Graduate and Research Assistantships
Many full-time doctoral students in the School of Education hold a graduate assistantship during some or all of their tenure in the graduate program. These Student Academic Appointments (SAA) are usually tied to recruitment fellowships. Most graduate assistants are appointed to work between 15 and 20 hours per week (.375 to .50 of full time equivalent).
Each of the departments in the School of Education at Bloomington receives a budget allocation for the appointment of graduate assistants to help faculty in research and teaching responsibilities, and to assist with student advising and program administration. In addition, administrative offices in the school and throughout the university typically hire one or more graduate assistants.
At IUPUI, graduate assistantships are available for teaching and to work with faculty on research, development, and service projects.
For information about these positions, students should contact the chair of the area in which they will be studying.
Graduate research assistants are hired to work on externally funded research, development, and training projects. Faculty members apply for grants or contracts to carry out these projects. Such grants and contracts range from hundreds to hundreds of thousands of dollars each. They are supported primarily by the federal and state governments and by foundations. Some faculty members also have contracts with public school systems and with other public and private agencies, including business corporations.
Department chairs and program heads play a large role in appointing graduate assistants and in keeping abreast of assistantship opportunities in administrative offices and in externally funded grant and contract projects. New students are advised to make personal contact with their department chair or program head concerning financial support. (See the section titled "School of Education" for a listing of department or area chairs and program advisors.)
Some continuing Ph.D. students often remain in an assistantship position from the previous year. They are also able to make direct contact with the directors of externally funded projects. Continuing Ph.D. students who wish help in locating assistantship opportunities should consult their department chair, program head, or advisor.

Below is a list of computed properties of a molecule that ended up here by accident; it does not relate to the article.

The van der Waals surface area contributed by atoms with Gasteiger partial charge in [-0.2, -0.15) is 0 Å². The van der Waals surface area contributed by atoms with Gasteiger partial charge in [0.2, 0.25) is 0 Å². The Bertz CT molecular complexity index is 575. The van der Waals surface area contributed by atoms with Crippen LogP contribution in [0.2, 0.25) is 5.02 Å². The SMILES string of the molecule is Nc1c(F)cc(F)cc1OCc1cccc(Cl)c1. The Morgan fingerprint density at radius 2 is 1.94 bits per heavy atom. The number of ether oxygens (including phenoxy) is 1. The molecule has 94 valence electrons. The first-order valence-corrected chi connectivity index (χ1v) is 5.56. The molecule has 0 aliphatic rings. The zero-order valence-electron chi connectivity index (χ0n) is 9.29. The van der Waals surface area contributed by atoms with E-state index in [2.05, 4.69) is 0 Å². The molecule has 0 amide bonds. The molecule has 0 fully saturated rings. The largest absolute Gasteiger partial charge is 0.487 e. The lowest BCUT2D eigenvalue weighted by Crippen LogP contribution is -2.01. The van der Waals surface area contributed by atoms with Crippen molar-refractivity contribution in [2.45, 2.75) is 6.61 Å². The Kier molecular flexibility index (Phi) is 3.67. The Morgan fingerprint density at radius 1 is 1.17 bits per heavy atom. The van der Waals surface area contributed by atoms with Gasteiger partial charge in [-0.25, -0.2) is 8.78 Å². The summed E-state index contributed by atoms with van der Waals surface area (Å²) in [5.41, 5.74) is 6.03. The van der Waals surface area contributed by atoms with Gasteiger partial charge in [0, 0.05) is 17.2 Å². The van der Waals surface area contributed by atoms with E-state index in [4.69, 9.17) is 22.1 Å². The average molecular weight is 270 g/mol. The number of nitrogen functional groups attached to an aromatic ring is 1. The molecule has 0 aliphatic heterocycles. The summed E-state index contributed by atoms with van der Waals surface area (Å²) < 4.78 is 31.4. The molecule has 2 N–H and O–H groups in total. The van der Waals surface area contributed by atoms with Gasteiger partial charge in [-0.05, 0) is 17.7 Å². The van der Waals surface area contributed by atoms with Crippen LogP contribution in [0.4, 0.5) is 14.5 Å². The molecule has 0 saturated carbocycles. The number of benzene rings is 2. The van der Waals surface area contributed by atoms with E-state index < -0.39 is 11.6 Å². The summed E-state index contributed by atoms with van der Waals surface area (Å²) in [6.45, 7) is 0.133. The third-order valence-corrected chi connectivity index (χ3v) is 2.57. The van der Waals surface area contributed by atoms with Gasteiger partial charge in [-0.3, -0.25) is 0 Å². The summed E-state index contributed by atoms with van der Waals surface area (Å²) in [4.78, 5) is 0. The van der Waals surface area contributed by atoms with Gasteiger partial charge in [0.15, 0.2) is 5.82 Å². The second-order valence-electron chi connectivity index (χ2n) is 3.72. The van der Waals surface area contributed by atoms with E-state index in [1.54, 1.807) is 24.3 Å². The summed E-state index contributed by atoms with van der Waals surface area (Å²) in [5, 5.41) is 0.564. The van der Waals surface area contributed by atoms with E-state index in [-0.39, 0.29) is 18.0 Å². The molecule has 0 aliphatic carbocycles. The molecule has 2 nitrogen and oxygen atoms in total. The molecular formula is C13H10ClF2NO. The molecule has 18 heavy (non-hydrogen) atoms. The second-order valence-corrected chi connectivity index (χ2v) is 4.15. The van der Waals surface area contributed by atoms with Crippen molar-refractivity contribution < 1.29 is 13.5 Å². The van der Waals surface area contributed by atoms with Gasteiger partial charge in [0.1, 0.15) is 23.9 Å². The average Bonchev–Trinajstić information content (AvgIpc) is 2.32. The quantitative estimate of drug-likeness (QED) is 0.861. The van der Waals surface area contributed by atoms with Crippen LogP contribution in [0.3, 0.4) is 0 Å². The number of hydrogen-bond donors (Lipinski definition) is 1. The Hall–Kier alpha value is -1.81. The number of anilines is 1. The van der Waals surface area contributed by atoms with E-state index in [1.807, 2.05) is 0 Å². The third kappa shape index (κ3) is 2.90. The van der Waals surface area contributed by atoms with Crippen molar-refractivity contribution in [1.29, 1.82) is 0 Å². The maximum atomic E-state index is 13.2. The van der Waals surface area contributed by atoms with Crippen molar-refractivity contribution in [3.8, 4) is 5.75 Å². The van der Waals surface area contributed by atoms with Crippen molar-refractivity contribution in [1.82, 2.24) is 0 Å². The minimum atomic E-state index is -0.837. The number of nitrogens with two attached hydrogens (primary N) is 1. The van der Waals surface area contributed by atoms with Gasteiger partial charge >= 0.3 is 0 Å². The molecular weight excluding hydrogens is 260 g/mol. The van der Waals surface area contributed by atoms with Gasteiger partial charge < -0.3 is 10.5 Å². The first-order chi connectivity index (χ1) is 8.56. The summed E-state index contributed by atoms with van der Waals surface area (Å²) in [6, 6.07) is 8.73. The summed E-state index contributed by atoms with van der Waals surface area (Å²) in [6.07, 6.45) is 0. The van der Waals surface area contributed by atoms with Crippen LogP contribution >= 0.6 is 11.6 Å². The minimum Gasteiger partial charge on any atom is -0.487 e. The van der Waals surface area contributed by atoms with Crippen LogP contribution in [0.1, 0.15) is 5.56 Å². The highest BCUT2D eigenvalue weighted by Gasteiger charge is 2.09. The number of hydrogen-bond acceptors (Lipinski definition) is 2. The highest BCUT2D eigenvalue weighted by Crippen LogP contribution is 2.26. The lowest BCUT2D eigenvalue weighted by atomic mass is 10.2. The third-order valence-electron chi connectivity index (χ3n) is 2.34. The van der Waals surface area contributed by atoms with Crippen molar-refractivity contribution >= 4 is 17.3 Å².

Another category of graduate assistantships entails the supervision of student teachers. Graduate students, usually with teaching experience, are appointed to observe and supervise undergraduate students who are student teaching in public schools throughout the state. Contact the Director of Student Teaching, Education 1000, Bloomington, IN 47405-1006, (812) 856-8503.
All available assistantships must be advertised within the university. A clearinghouse for the listing of available assistantships in the School of Education has been established for this purpose in the Office of Human Resources, Education 4150, Bloomington, IN 47405-1006, (812) 856-8055. Information is also available on the Web at http://education.indiana.edu/tabid/5027/Default.aspx.
On both the Bloomington and Indianapolis campuses, a large number of advanced graduate students are hired to teach undergraduate courses in the School of Education and throughout the university. At Indiana University, teaching assistants are called associate instructors (AIs).
AIs teach one or two courses per semester. A high level of academic performance and a personal interview typically are required. Teaching experience is required for some associate instructor positions. Associate instructors receive training and are supervised by faculty members. They must collect student evaluations, which are then submitted to their department. Associate instructors receive a stipend similar to that of graduate assistants and usually a full or partial fee scholarship.
The largest block of associate instructorships in the School of Education is administered by the Office of Teacher Education. Some undergraduate courses in elementary and secondary school teaching methods, reading teaching methods, philosophy of education, educational psychology/learning and developmental sciences, and other subjects are taught by doctoral students. AIs for these courses are selected by the department chair or program head in the department that offers each course.
Another large group of teaching assistants is hired by the Student Academic Center to teach courses to improve proficiency in reading, writing, and study skills for undergraduate students throughout the university. Contact the Director, Student Academic Center, 316 N. Jordan Avenue, Bloomington, IN 47405-7705, (812) 855-7313.
Residence Hall Assistantships
Graduate students hired as counselors in the university residence halls receive room, board, a stipend, and remission of certain fees. They must live in a university residence hall and are responsible for the counseling and supervision of approximately 50 undergraduate students living on a floor of a residence hall. Academic record, experience working with children or adolescents, and personal and social skills are prerequisites for these appointments. Contact the Director of Counseling and Activities, Department of Residence Life, 801 N. Jordan Avenue, Bloomington, IN 47405-2107, (812) 855-1764.